Stock Analysis

Capital Allocation Trends At Fluor (NYSE:FLR) Aren't Ideal

NYSE:FLR
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Ignoring the stock price of a company, what are the underlying trends that tell us a business is past the growth phase? More often than not, we'll see a declining return on capital employed (ROCE) and a declining amount of capital employed. This indicates the company is producing less profit from its investments and its total assets are decreasing. Having said that, after a brief look, Fluor (NYSE:FLR) we aren't filled with optimism, but let's investigate further.

Understanding Return On Capital Employed (ROCE)

For those that aren't sure what ROCE is, it measures the amount of pre-tax profits a company can generate from the capital employed in its business. Analysts use this formula to calculate it for Fluor:

Return on Capital Employed = Earnings Before Interest and Tax (EBIT) ÷ (Total Assets - Current Liabilities)

0.074 = US$245m ÷ (US$6.5b - US$3.2b) (Based on the trailing twelve months to March 2022).

Thus, Fluor has an ROCE of 7.4%. On its own, that's a low figure but it's around the 8.1% average generated by the Construction industry.

See our latest analysis for Fluor

roce
NYSE:FLR Return on Capital Employed June 8th 2022

In the above chart we have measured Fluor's prior ROCE against its prior performance, but the future is arguably more important. If you'd like, you can check out the forecasts from the analysts covering Fluor here for free.

What Can We Tell From Fluor's ROCE Trend?

We aren't inspired by the trend, given ROCE has reduced by 26% over the last five years and Fluor is applying -40% less capital in the business, even after the capital raising they conducted (prior to their latest reported figures).

On a separate but related note, it's important to know that Fluor has a current liabilities to total assets ratio of 49%, which we'd consider pretty high. This can bring about some risks because the company is basically operating with a rather large reliance on its suppliers or other sorts of short-term creditors. Ideally we'd like to see this reduce as that would mean fewer obligations bearing risks.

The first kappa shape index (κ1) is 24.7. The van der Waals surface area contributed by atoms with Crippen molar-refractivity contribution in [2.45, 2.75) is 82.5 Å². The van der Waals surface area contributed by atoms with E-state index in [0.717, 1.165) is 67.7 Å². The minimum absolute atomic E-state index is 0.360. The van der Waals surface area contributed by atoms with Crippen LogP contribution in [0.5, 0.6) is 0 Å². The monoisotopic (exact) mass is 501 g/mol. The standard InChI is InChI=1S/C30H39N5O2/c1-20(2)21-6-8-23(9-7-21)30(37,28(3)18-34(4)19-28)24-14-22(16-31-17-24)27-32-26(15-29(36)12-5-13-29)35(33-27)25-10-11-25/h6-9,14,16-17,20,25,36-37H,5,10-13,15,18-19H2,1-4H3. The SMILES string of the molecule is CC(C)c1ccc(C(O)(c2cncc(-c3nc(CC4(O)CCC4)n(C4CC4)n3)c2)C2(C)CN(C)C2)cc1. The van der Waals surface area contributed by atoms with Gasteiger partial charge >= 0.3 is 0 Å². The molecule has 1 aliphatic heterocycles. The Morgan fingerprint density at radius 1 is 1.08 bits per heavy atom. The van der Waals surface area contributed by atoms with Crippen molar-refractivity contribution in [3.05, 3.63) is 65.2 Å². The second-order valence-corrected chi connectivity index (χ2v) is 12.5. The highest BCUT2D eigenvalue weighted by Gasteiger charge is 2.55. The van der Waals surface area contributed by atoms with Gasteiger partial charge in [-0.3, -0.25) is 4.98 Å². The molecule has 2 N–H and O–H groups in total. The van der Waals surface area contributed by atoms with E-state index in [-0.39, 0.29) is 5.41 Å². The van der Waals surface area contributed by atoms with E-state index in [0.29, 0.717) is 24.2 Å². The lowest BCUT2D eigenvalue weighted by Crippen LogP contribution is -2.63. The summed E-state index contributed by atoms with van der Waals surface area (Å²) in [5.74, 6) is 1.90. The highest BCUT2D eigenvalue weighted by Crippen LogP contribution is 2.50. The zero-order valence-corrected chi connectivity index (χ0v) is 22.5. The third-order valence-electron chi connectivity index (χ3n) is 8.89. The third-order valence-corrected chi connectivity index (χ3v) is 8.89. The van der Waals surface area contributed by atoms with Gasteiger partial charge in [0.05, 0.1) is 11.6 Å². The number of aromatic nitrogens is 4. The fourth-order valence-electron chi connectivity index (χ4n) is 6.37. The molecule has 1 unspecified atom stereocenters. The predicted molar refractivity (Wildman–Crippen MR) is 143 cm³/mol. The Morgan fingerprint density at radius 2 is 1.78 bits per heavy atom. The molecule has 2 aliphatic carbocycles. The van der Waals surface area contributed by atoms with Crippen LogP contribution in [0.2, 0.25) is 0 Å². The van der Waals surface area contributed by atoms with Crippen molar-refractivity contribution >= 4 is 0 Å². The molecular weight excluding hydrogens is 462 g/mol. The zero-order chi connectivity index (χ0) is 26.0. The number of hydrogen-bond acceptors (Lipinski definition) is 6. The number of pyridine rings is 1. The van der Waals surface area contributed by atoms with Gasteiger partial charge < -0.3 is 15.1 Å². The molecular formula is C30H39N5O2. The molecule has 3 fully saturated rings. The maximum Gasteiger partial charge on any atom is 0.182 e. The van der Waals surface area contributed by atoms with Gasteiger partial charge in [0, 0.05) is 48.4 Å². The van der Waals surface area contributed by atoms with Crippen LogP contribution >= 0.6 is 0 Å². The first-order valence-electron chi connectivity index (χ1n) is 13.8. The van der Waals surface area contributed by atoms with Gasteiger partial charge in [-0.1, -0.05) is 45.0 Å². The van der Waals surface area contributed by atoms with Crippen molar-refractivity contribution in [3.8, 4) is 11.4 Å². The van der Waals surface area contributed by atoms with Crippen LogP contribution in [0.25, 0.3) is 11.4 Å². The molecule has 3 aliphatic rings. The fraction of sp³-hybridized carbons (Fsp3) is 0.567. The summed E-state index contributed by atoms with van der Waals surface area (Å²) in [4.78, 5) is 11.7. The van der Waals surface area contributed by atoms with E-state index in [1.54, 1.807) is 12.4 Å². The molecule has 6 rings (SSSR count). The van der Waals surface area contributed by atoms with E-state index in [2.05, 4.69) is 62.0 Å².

The Bottom Line

In summary, it's unfortunate that Fluor is shrinking its capital base and also generating lower returns. Investors haven't taken kindly to these developments, since the stock has declined 33% from where it was five years ago. Unless there is a shift to a more positive trajectory in these metrics, we would look elsewhere.

One more thing to note, we've identified 1 warning sign with Fluor and understanding this should be part of your investment process.

If you want to search for solid companies with great earnings, check out this free list of companies with good balance sheets and impressive returns on equity.

Valuation is complex, but we're helping make it simple.

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This article by Simply Wall St is general in nature. We provide commentary based on historical data and analyst forecasts only using an unbiased methodology and our articles are not intended to be financial advice. It does not constitute a recommendation to buy or sell any stock, and does not take account of your objectives, or your financial situation. We aim to bring you long-term focused analysis driven by fundamental data. Note that our analysis may not factor in the latest price-sensitive company announcements or qualitative material. Simply Wall St has no position in any stocks mentioned.